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Another choice

16 November 2004 Angelo Coppola

The recent introduction of style indices by the JSE has been a welcome addition to the arsenal of risk-analysis tools available to investors, says Brendan Howie, quantitative manager at Investment Solutions.

In South Africa market factors often have a greater influence on investment decisions than style investing alone, where the style investment approach is widely accepted.

“At times, style will certainly be a dominant factor in determining investment performance and these published style indices enable investors to effectively manage style risk in portfolios,” says Howie.

“The criteria used by the JSE for classifying style are also globally recognised and this gives investors further confidence that style risk and style tools can be consistently applied to investment portfolios in South Africa as they are in other markets.”

Style investing attempts to define the philosophy employed by investment managers in managing assets by using Growth style and Value categories.

A value-style share is typically characterised by a low price-to-book value, price-to-earnings and price-to-cashflow ratios, and high dividend yields. As a result of their seemingly unfavourable prospects, Value shares are often neglected by market participants, according to Howie.

He believes that style investing can diminish investment risk by achieving reasonable diversification quickly by allocating assets to different styles.

“The reason for this is that the different styles have been shown to exhibit meaningful differences in performance for extended periods, so splitting assets by style makes sense,” says Howie.

“However,” he says, “investors realise value and growth styles are not always opposite investment concepts. For instance, an investor may favour a share with a high dividend yield (characteristic of a value share) and high expected earnings growth (characteristic of a growth share).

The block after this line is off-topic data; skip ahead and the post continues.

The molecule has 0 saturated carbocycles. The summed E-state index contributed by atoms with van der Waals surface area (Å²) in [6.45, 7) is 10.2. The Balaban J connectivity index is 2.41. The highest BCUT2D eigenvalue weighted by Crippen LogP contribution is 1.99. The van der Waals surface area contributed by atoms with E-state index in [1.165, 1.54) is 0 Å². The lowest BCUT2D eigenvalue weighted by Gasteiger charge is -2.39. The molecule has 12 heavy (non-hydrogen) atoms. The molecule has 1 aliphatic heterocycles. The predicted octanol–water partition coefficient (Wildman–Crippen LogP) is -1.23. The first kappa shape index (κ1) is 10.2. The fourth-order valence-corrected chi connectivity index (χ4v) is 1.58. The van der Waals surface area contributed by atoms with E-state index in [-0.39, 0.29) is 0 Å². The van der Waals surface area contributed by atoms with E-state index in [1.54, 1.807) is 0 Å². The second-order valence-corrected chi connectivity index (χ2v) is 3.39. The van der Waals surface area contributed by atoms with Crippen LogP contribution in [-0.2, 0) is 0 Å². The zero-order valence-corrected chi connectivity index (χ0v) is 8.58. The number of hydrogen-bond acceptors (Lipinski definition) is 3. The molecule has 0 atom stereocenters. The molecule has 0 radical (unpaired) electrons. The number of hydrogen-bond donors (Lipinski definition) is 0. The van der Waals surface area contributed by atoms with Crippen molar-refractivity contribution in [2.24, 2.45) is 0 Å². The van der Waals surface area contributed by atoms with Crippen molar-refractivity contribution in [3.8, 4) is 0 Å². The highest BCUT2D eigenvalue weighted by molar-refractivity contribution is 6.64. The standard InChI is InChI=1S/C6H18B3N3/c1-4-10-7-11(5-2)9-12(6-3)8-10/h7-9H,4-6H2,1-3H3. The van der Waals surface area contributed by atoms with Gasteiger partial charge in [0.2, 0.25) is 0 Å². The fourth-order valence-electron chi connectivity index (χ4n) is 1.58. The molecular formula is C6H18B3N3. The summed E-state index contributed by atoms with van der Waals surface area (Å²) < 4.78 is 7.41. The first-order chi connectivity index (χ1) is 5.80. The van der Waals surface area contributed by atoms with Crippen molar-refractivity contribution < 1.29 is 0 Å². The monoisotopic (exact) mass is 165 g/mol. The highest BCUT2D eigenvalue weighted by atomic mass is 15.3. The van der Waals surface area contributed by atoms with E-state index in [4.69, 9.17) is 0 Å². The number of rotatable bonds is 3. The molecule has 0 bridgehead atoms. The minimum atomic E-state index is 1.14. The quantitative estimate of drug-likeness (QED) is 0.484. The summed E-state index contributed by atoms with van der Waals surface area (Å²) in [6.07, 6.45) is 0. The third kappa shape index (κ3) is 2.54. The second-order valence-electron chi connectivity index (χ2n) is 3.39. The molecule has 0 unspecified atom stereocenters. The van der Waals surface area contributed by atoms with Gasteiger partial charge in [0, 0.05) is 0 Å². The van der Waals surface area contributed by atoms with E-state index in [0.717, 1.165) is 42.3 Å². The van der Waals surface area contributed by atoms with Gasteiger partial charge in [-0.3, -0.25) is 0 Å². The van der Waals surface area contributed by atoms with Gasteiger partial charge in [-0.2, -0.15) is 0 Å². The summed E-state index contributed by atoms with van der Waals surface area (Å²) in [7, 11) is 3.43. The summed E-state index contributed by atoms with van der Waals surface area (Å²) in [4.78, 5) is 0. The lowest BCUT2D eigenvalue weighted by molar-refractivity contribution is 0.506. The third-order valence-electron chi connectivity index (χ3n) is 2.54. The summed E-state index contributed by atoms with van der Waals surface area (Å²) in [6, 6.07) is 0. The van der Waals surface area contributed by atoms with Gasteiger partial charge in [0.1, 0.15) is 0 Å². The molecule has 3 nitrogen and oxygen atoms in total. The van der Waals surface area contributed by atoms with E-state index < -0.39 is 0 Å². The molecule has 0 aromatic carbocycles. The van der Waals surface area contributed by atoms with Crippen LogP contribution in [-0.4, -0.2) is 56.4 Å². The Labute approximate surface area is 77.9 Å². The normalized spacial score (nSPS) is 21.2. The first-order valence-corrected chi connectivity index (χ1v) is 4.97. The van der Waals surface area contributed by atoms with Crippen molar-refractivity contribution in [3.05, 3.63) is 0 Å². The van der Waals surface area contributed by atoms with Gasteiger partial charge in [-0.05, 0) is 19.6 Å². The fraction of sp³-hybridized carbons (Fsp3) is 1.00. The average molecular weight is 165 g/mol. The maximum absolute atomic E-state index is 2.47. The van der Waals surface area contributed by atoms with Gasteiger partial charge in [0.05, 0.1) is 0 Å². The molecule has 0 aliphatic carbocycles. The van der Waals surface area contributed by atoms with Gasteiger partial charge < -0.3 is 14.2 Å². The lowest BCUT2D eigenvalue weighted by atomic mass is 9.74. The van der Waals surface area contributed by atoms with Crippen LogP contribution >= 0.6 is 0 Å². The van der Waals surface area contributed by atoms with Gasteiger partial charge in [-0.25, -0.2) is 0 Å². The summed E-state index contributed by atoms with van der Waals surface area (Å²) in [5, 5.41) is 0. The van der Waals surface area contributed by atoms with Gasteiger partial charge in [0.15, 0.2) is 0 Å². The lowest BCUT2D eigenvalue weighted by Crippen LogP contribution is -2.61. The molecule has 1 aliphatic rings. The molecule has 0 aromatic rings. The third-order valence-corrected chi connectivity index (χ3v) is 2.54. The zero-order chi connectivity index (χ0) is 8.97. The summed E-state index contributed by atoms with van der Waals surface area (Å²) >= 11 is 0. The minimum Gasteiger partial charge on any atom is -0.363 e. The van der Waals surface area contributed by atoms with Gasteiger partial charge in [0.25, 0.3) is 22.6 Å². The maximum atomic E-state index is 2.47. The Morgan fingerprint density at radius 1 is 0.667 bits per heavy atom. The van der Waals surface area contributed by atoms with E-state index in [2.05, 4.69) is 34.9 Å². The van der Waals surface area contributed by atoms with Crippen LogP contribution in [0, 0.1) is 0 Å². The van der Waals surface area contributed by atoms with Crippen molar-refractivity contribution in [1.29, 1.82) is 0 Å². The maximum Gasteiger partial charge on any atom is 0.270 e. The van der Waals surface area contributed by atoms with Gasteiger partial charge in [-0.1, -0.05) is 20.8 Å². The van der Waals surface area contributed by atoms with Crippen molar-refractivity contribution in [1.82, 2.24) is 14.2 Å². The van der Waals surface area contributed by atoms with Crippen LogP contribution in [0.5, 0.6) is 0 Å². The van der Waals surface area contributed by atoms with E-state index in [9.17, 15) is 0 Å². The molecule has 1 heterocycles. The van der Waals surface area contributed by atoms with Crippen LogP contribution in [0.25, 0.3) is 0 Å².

Attempts to divide a market where these characteristics are not generally opposites can lead to confusion and may not achieve optimal diversification.”

South Africa may be such a market.

Since value investors believe the intrinsic value of the business is well above the current market price, they buy these shares for the protection of a strong dividend flow and in the hope that other market participants will eventually recognise the intrinsic value the Value investor has identified in that share and re-price the share upwards.

Growth-style shares are typically characterised by strong expected growth in earnings, return on equity and growth in sales. They often trade on high price-to-earnings ratios, as the share price reflects the expected future growth in earnings. They may also be characterised by a high level of investor attention and the related market turnover this brings.

The investable universe is little more than 100 shares - which may have stronger common factors than Value and Growth that determine their relative performance.

Also, the dominance of effects market factors such as currency, industry and size on the market may mean that focusing on these factors may be more appropriate, and more meaningful for investors at certain points in the cycle, than a focus solely on style.

“For this reason, it may be inappropriate to benchmark investment managers against style benchmarks,” says Howie, “as it may limit their ability to add to investment returns across different market cycles.

In such a small market of shares, any restrictions imposed at the benchmark level run the risk of eliminating sources of value-add the manager may possess that are not correctly identified as traditional style characteristics.”

Howie says investors need to continue to focus on all aspects of risk, including style, and evaluate which factors are significantly adding to risk and which are less significant at that point in the cycle.

“It is only when these factors are stable and significant over all market cycles that they are suitable to use as benchmarks,” he says.

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